Key Point 8-12.07. Title VII of the Civil Rights Act of 1964 prohibits covered employers from discriminating against any employee on account of the employee’s religion. Employers are required to “reasonably accommodate” employees’ religious practices, so long as they can do so without undue hardship on the conduct of their business. Many state civil rights laws have a similar provision.
Title VII of the Civil Rights Act of 1964 makes it unlawful for a covered employer to “discharge any individual, or otherwise to discriminate against any individual with respect to his compensation, terms, conditions, or privileges of employment, because of such individual’s … religion.” Religion is defined to include only those “aspects of religious observance and practice” that an employer is able to “reasonably accommodate … without undue hardship on the conduct of the employer’s business.” The intent and effect of this definition of “religion” is to make it a violation of Title VII for an employer not to make reasonable accommodations, short of undue hardship, for the religious practice of employees.
Courts have implemented a two-step procedure for evaluating claims and allocating burdens of proof under these provisions. First, plaintiff has the burden of establishing a “prima facie case.” A plaintiff establishes a prima facie case of religious discrimination by proving that (1) he or she has a bona fide religious belief that conflicts with an employment requirement; (2) he or she informed the employer of this belief; and (3) he or she was disciplined for failure to comply with the conflicting employment requirement. Second, if a plaintiff has proven a prima facie case, the burden shifts to the employer to show that it was unable reasonably to accommodate the plaintiff’s religious needs without undue hardship.
Several courts have ordered employers to make “reasonable accommodations” of the religious needs of employees whose religious beliefs prevented them from working on certain days of the week. Most courts have required employers to attempt scheduling adjustments or reassignments prior to dismissing such employees.107 See, e.g., Tincher v. WalMart Stores, Inc., 118 F.3d 1125 (7th Cir. 1997) (employer found liable); Heller v. EBB Auto Co., 8 F.3d 1433 (9th Cir. 1993) (employer found liable); Shpargel v. Stage & Co., 914 F.Supp. 1468 (E.D. Mich. 1996) (employer found liable); E.E.O.C. v. Arlington Transit Mix Inc., 734 F.Supp. 804 (E.D. Mich. 1990), rev’d on other grounds, 957 F.2d 219 (employer found liable); Riley v. Bendix Corp., 464 F.2d 1113 (5th Cir. 1972) (employer found liable); Jackson v. Veri Fresh Poultry, Inc., 304 F. Supp. 1276 (D. La. 1972) (employer found liable); Shaffield v. Northrop Worldwide Aircraft Services, Inc., 373 F. Supp. 937 (D. Ala. 1973) (employer found liable); Claybaugh v. Pacific Northwestern Bell Telephone Company, 355 F. Supp. 1 (D. Ore. 1973) (employer found liable).If rescheduling, reassignments, or other accommodations would impose undue hardship on the employer, then accommodation of employees’ religious practices is not required.108 See, e.g., Hardison v. Trans World Airlines, 527 F.2d 22 (8th Cir. 1976) (employer proved undue hardship); Reid v. Memphis Publishing Company, 521 F.2d 512 (6th Cir. 1975) (employer proved undue hardship); Dixon v. Omaha Public Power District, 385 F. Supp. 1382 (D. Neb. 1976).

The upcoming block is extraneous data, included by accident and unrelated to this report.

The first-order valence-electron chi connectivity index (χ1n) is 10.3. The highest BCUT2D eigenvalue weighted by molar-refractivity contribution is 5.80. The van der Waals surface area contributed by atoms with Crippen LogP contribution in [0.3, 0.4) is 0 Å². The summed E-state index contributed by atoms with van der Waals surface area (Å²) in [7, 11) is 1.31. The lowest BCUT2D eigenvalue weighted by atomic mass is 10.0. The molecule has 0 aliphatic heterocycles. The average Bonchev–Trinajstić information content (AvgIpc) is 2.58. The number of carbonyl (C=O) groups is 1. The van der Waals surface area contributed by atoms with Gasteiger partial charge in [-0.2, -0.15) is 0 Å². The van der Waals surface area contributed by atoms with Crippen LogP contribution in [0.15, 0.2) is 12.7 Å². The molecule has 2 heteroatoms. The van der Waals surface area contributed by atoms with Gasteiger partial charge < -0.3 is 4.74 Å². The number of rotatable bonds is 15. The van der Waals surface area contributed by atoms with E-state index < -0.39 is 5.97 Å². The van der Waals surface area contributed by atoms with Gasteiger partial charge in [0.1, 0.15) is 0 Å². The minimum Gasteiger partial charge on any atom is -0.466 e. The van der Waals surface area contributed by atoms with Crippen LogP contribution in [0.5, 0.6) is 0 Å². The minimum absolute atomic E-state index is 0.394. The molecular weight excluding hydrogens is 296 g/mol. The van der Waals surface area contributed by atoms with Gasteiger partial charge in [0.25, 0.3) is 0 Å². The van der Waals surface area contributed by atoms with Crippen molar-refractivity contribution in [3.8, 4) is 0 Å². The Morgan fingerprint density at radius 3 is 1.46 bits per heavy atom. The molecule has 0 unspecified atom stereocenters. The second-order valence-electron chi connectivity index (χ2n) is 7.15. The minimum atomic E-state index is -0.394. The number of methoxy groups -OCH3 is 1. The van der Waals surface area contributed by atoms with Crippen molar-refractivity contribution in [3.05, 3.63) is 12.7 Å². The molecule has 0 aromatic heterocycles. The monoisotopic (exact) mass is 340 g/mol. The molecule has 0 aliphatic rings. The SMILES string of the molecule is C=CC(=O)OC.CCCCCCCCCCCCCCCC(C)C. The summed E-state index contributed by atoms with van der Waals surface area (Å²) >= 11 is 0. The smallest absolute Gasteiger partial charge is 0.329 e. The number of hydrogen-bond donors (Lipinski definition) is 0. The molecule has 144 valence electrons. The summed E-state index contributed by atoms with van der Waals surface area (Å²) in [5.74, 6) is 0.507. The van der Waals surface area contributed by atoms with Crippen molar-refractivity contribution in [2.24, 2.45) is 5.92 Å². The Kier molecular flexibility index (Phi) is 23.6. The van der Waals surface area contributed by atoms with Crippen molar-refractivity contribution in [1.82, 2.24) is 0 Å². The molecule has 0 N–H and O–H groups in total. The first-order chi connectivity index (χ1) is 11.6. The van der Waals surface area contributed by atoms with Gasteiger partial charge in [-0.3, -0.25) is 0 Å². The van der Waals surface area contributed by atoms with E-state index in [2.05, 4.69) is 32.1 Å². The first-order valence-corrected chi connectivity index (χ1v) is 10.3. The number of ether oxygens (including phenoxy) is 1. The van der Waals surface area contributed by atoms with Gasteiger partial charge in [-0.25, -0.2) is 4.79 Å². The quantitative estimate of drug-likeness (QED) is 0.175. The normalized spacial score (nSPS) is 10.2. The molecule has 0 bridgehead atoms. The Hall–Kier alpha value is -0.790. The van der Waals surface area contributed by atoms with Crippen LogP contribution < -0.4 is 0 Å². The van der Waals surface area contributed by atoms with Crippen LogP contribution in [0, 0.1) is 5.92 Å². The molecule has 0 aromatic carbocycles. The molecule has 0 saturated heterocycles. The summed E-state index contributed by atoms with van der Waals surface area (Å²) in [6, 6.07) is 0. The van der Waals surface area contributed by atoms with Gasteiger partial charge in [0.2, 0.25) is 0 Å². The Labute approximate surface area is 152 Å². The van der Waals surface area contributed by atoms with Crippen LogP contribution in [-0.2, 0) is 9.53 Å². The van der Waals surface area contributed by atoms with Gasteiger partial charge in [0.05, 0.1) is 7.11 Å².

Case Study. A county government employed a conservative Christian as director of its data processing department. The director was dismissed because of overtly religious practices, including: (1) his secretary typed Bible study notes for him; (2) he allowed employees to recite prayers in his office prior to the start of the workday and during departmental meetings; and (3) affirming his Christian faith during department meetings. The director sued the county claiming that his dismissal amounted to religious discrimination in violation of Title VII of the Civil Rights Act of 1964. A federal appeals court agreed in part with the director. It noted that Title VII prohibits covered employers from dismissing an employee on account of religion “unless an employer demonstrates that it is unable to reasonably accommodate an employee’s religious observance or practice without undue hardship on the conduct of [its] business.” The court noted that the county had made no attempt to accommodate the director’s religious practices, and therefore it could defend against the charge of religious discrimination only by demonstrating that it would have suffered “undue hardship” had it not dismissed the director. The court cautioned that “undue hardship” must be real rather than speculative, and that it requires more than “some fellow worker’s grumbling.” An employer must demonstrate “actual imposition on coworkers or disruption of the work routine.” The court agreed with the county that allowing the director to have his secretary type Bible study notes would impose an undue hardship on the county, and therefore a dismissal based on this conduct would not violate Title VII. The court reached the same conclusion with regard to the prayer meetings conducted in the director’s office prior to the start of the workday. It noted that “nothing in Title VII requires that an employer open its premises for use before the start of the workday.” However, the court disagreed that the county would have suffered “undue hardship” by allowing the director to utter occasional and spontaneous prayers during departmental meetings or to make occasional affirmations of religious faith. The court concluded that such expressions were “inconsequential … especially since they were apparently spontaneous and infrequent” and no employee complained about them. They did not result in “actual imposition on coworkers or disruption of the work routine.” As a result, the court concluded that the director could maintain his religious discrimination lawsuit against the county. 109 Brown v. Polk County, 61 F.3d 650 (8th Cir. 1995). The court also concluded that the county’s actions may have violated the director’s First Amendment right to freely exercise his religion. See also Shrum v. City of Coweta, 449 F.3d 1132 (10th Cir. 2006); Berry v. Department of Social Services, 447 F.3d 642 (9th Cir. 2006); Baker v. The Home Depot, 445 F.3d 541 (2nd Cir. 2006); Storey v. Burns International Security Services, 390 F.3d 760 (3rd Cir. 2004); Cloutier v. Costco Wholesale Corp., 390 F.3d 126 (1st Cir. 2004).